by Colton Campbell

Autumn Burnette has learned a lot about volleyball as a University of West Georgia student-athlete. She’s learned how to better attack the ball, how to focus on the task at hand and how to block her opponents’ scoring opportunities.

Autumn BurnetteBut all those techniques and best practices pale in comparison to what she’s learned about herself.

“I’ve learned how to deal with adversity and be able to work through it in a positive way,” said Burnette, who’s in the middle of her last year as UWG’s right-side hitter. “A lot of people didn’t think I could make it this far because of injuries I’ve had throughout my volleyball career. That just shows, though, how much I’ve grown as an individual over the last few years.”

Burnette – who sustained injuries to both her ACLs and Achilles tendons when she was in middle and high school – said she fully believes everything happens for a reason.

“I could ask myself if I’d never had those injuries, would I still be where I am today?” she said. “But you can’t look back on those times with regret. I’ve learned to focus on all the positives that have come to my life because of this sport.”

Burnette, an Atlanta native who graduated from Mount Vernon Presbyterian School, has been playing volleyball for a decade, but her first love was cheerleading. Later in life, she transitioned to basketball, a sport in which both her parents had coaching experience.

But her mother, who also coached volleyball in her spare time, told Burnette – who now stands 5 feet 10 inches tall – one day that she could be good at both sports.

“I alternated between volleyball and basketball for a few years, but because of my injuries, I had to transition more to volleyball,” she said. “I still love to play basketball, but I don’t play it seriously anymore. That’s just the not the path I was supposed to take.”

It’s been a good path for her, though. Last season, Burnette played in 53 sets. On the offensive side, she had 39 kills (successful, legal, point-scoring plays) out of 127 total attacks, or attempts. On the defensive side, she accumulated 31 digs (defensive contacts resulting in a playable ball) and 20 blocks, or deflections of the ball.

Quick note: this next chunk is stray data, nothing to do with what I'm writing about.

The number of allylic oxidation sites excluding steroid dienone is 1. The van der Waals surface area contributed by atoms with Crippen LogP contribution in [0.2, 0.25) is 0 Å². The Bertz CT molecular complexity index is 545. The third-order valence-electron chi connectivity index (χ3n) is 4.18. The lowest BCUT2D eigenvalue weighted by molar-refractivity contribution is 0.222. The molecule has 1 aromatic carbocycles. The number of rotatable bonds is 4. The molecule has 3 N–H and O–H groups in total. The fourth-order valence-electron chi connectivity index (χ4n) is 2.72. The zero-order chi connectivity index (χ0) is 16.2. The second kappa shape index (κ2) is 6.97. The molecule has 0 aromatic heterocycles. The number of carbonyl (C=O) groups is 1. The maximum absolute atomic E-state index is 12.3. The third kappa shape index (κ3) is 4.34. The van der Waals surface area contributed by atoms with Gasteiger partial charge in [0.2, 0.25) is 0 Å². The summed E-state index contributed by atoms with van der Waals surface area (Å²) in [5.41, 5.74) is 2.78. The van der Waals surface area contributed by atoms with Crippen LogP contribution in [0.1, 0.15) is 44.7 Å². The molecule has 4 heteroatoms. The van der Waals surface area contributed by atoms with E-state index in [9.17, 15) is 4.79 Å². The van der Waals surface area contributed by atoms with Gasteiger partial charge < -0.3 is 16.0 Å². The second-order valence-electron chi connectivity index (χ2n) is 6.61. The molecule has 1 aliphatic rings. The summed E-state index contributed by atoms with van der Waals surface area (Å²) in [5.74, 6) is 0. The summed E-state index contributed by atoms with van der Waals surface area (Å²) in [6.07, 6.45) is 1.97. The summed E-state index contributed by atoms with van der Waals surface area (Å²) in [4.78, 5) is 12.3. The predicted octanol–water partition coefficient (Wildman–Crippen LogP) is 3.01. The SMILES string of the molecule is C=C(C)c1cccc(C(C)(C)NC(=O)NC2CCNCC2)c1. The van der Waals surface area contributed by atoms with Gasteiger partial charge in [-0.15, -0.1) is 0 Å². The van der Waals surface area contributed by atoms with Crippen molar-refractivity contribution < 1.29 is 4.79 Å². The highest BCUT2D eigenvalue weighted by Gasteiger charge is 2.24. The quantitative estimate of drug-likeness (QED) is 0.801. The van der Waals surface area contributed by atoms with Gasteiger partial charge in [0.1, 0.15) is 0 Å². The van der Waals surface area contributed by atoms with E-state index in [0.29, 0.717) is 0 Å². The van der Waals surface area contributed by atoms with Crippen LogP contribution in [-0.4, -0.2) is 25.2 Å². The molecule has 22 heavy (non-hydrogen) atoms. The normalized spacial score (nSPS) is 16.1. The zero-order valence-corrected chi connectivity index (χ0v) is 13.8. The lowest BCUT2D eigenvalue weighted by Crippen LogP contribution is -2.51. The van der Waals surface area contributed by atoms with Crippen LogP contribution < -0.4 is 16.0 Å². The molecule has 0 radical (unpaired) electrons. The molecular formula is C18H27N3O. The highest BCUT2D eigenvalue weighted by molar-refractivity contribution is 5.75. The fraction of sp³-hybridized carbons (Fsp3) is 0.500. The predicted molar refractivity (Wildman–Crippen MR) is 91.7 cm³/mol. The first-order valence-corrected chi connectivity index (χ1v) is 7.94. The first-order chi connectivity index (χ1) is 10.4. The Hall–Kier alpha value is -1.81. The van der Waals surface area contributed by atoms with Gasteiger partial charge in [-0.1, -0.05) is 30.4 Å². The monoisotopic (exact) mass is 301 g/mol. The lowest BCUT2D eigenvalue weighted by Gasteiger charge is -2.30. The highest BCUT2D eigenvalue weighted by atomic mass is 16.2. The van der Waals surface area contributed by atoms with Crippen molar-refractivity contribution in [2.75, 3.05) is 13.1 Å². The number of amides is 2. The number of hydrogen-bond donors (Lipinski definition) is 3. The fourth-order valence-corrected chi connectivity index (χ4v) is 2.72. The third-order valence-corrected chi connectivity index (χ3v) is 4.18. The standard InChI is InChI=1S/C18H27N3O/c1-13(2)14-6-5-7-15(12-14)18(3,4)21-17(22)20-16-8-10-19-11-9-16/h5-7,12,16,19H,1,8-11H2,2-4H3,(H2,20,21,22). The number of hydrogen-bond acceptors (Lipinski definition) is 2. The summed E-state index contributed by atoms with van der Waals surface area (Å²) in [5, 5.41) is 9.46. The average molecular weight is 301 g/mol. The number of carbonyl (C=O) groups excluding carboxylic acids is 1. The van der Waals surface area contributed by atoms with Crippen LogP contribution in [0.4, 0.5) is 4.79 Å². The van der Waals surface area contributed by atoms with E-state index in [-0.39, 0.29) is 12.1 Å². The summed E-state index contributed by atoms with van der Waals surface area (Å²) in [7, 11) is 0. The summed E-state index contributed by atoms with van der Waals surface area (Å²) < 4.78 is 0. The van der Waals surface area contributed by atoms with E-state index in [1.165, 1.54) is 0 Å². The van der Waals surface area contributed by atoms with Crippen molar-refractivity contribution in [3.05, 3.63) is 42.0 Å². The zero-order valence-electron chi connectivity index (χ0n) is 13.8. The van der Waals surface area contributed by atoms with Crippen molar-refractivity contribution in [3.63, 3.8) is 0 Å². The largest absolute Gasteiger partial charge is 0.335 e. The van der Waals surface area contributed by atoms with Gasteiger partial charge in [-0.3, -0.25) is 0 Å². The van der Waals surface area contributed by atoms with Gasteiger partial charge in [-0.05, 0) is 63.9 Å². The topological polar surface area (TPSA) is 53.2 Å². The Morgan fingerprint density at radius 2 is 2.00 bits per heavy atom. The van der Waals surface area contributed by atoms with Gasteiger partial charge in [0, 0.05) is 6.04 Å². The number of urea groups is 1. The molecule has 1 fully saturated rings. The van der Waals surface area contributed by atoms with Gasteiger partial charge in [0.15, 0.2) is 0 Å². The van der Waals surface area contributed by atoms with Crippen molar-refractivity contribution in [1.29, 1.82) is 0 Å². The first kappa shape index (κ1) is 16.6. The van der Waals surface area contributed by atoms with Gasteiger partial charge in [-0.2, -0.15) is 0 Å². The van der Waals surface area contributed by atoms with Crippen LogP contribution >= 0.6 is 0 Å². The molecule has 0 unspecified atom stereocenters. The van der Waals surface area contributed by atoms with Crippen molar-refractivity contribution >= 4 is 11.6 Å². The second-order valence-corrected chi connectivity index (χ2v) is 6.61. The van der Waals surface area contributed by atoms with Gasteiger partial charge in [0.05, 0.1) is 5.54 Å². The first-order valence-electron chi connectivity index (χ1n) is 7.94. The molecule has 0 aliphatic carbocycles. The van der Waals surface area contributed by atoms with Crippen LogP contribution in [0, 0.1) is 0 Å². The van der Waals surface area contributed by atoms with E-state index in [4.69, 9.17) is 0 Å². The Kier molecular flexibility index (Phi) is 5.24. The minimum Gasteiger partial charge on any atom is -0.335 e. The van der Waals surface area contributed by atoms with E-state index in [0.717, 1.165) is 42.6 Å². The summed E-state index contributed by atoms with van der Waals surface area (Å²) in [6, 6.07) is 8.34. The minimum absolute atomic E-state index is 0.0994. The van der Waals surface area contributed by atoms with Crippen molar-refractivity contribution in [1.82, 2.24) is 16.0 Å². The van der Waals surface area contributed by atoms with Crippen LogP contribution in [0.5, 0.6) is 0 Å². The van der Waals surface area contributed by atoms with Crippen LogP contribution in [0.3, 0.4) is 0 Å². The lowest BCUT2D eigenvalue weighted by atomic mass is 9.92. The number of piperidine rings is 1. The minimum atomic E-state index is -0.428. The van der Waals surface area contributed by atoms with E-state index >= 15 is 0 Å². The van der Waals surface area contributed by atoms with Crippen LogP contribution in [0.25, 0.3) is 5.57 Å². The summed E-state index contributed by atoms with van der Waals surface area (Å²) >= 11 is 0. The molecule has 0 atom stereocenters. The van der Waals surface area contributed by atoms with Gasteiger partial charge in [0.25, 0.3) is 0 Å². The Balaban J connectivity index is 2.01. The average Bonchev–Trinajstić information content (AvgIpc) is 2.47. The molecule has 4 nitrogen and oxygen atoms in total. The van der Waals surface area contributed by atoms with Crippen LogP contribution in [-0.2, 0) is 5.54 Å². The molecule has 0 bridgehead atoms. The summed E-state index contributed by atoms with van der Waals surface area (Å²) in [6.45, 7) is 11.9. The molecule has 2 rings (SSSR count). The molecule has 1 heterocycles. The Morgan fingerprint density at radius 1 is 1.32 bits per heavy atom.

“I love being able to play defensively, and I get to do that a good bit as the right-side hitter,” she said. “There’s a net between us, but volleyball is still a very physical sport. You may not be able to come in close contact with your opponent, but you are able to get in their heads and make a play that way. There’s no difference to me if there’s a net or not – I’m still competing with the other players on the other side of the net.”

After she graduates next May with a degree in sport management and a minor in marketing, Burnette would like to work in the marketing sector of the sports industry. She’d love to develop concepts for advertising professional sports teams and work “behind the scenes” to make those concepts a reality.

Burnette said the biggest adjustment was changing the mindset from high school to college play.

“In high school, people knew me and what I could do,” she said. “When I started at UWG, my teammates weren’t sure how I played or what I could bring to the table. We were all used to being one of the best volleyball players on the team, but now everyone was on the same playing field. So I had to figure out what I could do to stand out when I was among the best.”

That was a tough task; Burnette started at UWG as a walk-on student-athlete, so she didn’t have the established relationships with her teammates that they shared before she started.

“So I sort of came in out of the blue, and I had to try to fit in with the rest of the team from the start,” she said. “It wasn’t hard, though, because we’re such a close-knit group of players. Now, I will have those connections and relationships even after this season is over. That’s bigger than the sport itself.”

Photography by Julia Mothersole

Posted on October 21, 2019